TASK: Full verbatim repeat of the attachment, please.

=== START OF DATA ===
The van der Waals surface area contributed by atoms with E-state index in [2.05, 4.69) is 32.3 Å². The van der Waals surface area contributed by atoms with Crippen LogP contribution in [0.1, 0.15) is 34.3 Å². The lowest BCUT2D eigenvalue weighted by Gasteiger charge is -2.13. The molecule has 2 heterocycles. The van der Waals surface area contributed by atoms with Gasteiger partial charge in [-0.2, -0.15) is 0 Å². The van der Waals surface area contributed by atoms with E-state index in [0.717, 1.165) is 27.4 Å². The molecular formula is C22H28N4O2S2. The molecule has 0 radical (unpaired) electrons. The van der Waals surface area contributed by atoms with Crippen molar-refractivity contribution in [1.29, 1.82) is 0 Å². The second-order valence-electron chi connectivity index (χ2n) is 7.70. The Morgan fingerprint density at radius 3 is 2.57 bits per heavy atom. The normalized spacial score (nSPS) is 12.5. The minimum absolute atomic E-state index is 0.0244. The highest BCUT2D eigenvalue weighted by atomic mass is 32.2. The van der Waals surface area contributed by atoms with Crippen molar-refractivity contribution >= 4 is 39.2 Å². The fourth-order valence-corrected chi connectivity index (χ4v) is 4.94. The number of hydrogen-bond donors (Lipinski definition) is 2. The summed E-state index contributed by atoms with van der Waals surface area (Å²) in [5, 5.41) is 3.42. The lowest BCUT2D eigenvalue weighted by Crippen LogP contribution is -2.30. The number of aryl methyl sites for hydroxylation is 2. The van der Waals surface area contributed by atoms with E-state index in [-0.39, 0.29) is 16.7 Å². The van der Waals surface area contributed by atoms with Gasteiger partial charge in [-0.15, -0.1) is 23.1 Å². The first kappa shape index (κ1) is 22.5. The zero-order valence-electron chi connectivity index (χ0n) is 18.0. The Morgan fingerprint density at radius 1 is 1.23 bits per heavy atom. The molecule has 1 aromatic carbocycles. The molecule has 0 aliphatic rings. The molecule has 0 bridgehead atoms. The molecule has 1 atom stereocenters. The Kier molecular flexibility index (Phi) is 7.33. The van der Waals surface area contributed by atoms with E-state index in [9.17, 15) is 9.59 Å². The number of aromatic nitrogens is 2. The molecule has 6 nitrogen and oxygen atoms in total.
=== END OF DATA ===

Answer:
The van der Waals surface area contributed by atoms with E-state index in [2.05, 4.69) is 32.3 Å². The van der Waals surface area contributed by atoms with Crippen LogP contribution in [0.1, 0.15) is 34.3 Å². The lowest BCUT2D eigenvalue weighted by Gasteiger charge is -2.13. The molecule has 2 heterocycles. The van der Waals surface area contributed by atoms with Gasteiger partial charge in [-0.2, -0.15) is 0 Å². The van der Waals surface area contributed by atoms with E-state index in [0.717, 1.165) is 27.4 Å². The molecular formula is C22H28N4O2S2. The molecule has 0 radical (unpaired) electrons. The van der Waals surface area contributed by atoms with Crippen molar-refractivity contribution in [1.29, 1.82) is 0 Å². The second-order valence-electron chi connectivity index (χ2n) is 7.70. The Morgan fingerprint density at radius 3 is 2.57 bits per heavy atom. The normalized spacial score (nSPS) is 12.5. The minimum absolute atomic E-state index is 0.0244. The highest BCUT2D eigenvalue weighted by atomic mass is 32.2. The van der Waals surface area contributed by atoms with Crippen molar-refractivity contribution >= 4 is 39.2 Å². The fourth-order valence-corrected chi connectivity index (χ4v) is 4.94. The number of hydrogen-bond donors (Lipinski definition) is 2. The summed E-state index contributed by atoms with van der Waals surface area (Å²) in [5, 5.41) is 3.42. The lowest BCUT2D eigenvalue weighted by Crippen LogP contribution is -2.30. The number of aryl methyl sites for hydroxylation is 2. The van der Waals surface area contributed by atoms with E-state index in [-0.39, 0.29) is 16.7 Å². The van der Waals surface area contributed by atoms with Gasteiger partial charge in [-0.15, -0.1) is 23.1 Å². The first kappa shape index (κ1) is 22.5. The zero-order valence-electron chi connectivity index (χ0n) is 18.0. The Morgan fingerprint density at radius 1 is 1.23 bits per heavy atom. The molecule has 1 aromatic carbocycles. The molecule has 0 aliphatic rings. The molecule has 0 bridgehead atoms. The molecule has 1 atom stereocenters. The Kier molecular flexibility index (Phi) is 7.33. The van der Waals surface area contributed by atoms with E-state index in [9.17, 15) is 9.59 Å². The number of aromatic nitrogens is 2. The molecule has 6 nitrogen and oxygen atoms in total.